of the robbery proceeds were found and the murder weapon recovered. In such a situation Rosania, by aiding and abetting in the commission of the felony, was punishable as a principal on the murder charge to the same extent as the one who fired the fatal shot. N.J.S. 2 A:85-14, 2 A:113-4. State v. Smith, 32 N.J. 501, 521 (1960).
As the Court of Appeals said, "The real problem before the trial jury was whether its verdict should be 'guilty' without any recommendation (in which event the death penalty was mandatory) or 'guilty' with a recommendation of life imprisonment." 248 F.2d, at p. 2. Grillo and DeVita by their own testimony substantially verified the oral and written statements of guilt they had previously given the police, and practically speaking contested only the matter of punishment. They contended, in mitigation, that the actual shooting was unintentional and accidental. The State vigorously urged the jury to impose the death penalty. Rosania in addition offered the defense that he had withdrawn from the robbery plan before the crime took place, but the testimony of his two confederates served to establish his participation up to the moment he left the park bench for the reason previously indicated. The trial judge instructed the jury that if they believed the contention that he had withdrawn before the holdup was consummated, he must be acquitted. Obviously from its verdict, the jury rejected the defense. As to all the defendants, the court very properly charged in accordance with our law that under the evidence the only possible verdicts were guilty of murder in the first degree, with or without recommendation, or acquittal, to be reached as to each defendant separately.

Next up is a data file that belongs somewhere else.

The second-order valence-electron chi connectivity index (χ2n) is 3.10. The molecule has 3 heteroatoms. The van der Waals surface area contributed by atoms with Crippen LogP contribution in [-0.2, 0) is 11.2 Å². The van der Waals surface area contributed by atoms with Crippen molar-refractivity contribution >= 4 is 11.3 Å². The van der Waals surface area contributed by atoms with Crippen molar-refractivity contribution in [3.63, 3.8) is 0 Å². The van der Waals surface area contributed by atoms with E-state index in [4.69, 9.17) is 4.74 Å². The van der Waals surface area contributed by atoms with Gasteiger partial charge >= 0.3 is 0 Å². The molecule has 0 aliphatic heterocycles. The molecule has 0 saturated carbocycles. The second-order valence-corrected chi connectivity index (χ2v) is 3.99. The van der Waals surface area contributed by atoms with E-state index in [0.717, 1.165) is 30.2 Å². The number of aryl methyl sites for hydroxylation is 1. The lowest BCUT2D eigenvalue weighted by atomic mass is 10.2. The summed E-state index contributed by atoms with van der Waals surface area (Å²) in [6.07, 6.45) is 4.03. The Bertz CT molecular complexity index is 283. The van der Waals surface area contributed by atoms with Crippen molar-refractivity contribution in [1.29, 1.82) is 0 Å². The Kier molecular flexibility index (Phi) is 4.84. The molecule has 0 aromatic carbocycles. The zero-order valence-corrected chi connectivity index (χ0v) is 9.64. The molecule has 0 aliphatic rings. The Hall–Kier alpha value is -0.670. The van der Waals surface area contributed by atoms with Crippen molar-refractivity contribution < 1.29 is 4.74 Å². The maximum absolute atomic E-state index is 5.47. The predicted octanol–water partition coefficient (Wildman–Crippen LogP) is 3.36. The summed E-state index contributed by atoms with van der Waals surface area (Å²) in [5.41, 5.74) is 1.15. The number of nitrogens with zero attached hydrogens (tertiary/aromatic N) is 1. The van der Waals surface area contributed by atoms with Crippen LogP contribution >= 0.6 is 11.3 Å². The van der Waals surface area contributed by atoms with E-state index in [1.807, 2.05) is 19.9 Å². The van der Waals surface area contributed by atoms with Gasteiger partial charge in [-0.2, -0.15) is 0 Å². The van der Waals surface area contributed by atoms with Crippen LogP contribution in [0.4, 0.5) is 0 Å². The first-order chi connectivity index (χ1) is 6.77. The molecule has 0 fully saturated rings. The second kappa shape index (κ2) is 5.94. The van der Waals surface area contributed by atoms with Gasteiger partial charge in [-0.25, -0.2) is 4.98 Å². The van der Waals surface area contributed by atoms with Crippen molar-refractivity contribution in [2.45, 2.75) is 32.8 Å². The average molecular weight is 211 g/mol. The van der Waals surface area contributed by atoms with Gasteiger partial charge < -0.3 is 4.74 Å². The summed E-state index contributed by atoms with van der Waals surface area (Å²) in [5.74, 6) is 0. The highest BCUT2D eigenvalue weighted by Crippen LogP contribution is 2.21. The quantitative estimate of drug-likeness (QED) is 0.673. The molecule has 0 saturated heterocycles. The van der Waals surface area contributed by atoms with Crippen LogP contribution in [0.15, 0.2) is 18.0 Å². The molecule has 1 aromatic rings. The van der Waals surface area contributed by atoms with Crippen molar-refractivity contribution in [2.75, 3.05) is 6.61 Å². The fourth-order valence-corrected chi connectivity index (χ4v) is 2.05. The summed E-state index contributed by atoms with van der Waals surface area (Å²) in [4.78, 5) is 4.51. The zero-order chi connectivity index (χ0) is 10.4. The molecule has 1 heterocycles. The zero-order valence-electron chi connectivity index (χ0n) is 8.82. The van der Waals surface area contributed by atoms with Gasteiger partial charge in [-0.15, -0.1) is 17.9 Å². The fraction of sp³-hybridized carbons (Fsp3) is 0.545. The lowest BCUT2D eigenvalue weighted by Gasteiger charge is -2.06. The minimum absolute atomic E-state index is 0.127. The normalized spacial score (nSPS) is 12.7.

Grillo and DeVita appealed to this court and their convictions were affirmed. State v. Grillo, 11 N.J. 173 (1952). The United States Supreme Court denied certiorari. 345 U.S. 976, 73 S. Ct. 1123, 97 L. Ed. 1391 (1953). Rosania took no appeal and has sought no post-conviction relief of any kind until the present application.
In 1953 DeVita obtained a state writ of habeas corpus on a claim of constitutional defect in the form of the jury verdict as it applied to him. The trial court discharged the writ, In re DeVita, 27 N.J. Super. 101 (Law Div. 1953), and we affirmed on the opinion below. 13 N.J. 341 (1953). Certiorari was denied. DeVita v. State of New Jersey, 346 U.S. 923, 74 S. Ct. 309, 98 L. Ed. 416 (1954).